- When communicating use “I” statements. “You” statements sound accusatory and judgmental. “I” statements show that you’re taking responsibility for how you feel and think. For example, you can say “I am worried about you. Why don’t we make an appointment with a doctor to just to make sure that you are medically safe?” This sounds far less attacking and judgmental than: “You’re too thin! What are you trying to do to yourself!!?? Don’t you know how upsetting this is to see?”
- Avoid labeling foods as good or bad. All foods are fine in moderation.
- Don’t advocate the diet mentality! There’s a reason they’re called “die-t”s.
- Focus on things that don’t relate to food, weight, and exercise. Be there for company. Remember that she needs people in her life who can respond to her on more than one level and about more than just her food intake and body weight.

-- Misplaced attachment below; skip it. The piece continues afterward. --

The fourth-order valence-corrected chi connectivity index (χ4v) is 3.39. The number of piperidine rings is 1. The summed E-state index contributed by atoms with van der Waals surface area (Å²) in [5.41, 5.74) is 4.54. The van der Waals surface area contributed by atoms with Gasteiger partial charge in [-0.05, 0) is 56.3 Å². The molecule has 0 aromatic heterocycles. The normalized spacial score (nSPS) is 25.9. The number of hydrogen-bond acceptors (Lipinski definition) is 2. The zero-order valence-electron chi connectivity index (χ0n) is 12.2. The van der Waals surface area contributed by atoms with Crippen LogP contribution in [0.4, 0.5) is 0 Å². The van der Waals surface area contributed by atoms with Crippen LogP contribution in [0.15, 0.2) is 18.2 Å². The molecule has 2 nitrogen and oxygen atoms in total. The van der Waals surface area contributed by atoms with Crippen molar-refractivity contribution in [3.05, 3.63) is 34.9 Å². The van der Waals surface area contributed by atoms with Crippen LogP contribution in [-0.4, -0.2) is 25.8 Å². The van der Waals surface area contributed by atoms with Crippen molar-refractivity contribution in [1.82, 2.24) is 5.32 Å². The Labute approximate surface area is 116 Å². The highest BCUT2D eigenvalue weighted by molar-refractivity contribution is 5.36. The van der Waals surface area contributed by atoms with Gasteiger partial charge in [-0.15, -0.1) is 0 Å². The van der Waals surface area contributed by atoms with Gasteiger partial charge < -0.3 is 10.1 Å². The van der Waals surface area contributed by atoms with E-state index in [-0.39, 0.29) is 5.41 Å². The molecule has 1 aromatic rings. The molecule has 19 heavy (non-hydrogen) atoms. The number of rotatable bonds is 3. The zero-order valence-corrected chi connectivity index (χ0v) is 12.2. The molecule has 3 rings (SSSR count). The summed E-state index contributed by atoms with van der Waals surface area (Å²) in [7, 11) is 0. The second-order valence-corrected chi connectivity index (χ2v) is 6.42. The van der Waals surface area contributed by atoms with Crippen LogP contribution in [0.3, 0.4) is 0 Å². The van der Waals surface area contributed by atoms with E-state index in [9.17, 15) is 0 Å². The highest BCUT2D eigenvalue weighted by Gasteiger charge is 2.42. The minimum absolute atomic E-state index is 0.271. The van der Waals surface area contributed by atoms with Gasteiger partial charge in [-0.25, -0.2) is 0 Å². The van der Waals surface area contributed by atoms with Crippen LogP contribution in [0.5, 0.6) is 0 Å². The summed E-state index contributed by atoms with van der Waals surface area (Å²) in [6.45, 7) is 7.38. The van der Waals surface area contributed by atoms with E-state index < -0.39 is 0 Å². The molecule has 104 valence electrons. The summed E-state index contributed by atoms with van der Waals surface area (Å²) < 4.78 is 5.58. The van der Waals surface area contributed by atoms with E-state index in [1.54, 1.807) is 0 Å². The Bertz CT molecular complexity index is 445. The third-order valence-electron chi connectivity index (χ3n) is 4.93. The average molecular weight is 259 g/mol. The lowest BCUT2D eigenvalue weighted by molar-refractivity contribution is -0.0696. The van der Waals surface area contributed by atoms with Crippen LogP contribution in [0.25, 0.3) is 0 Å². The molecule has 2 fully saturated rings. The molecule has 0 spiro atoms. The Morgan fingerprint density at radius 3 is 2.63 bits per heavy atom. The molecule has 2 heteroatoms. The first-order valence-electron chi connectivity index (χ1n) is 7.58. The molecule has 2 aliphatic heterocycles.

- Even though I’m suggesting you avoid certain topics of conversation, try not worry about saying the ‘wrong’ thing. You won’t have an irreversible negative impact on her recovery. Worrying about that, however, can silence you which will in turn prevent you from being supportive. It’s better to say something with supportive intentions than to say nothing and have her interpret your silence as a lack of caring.
- Encourage her to be human… not perfect.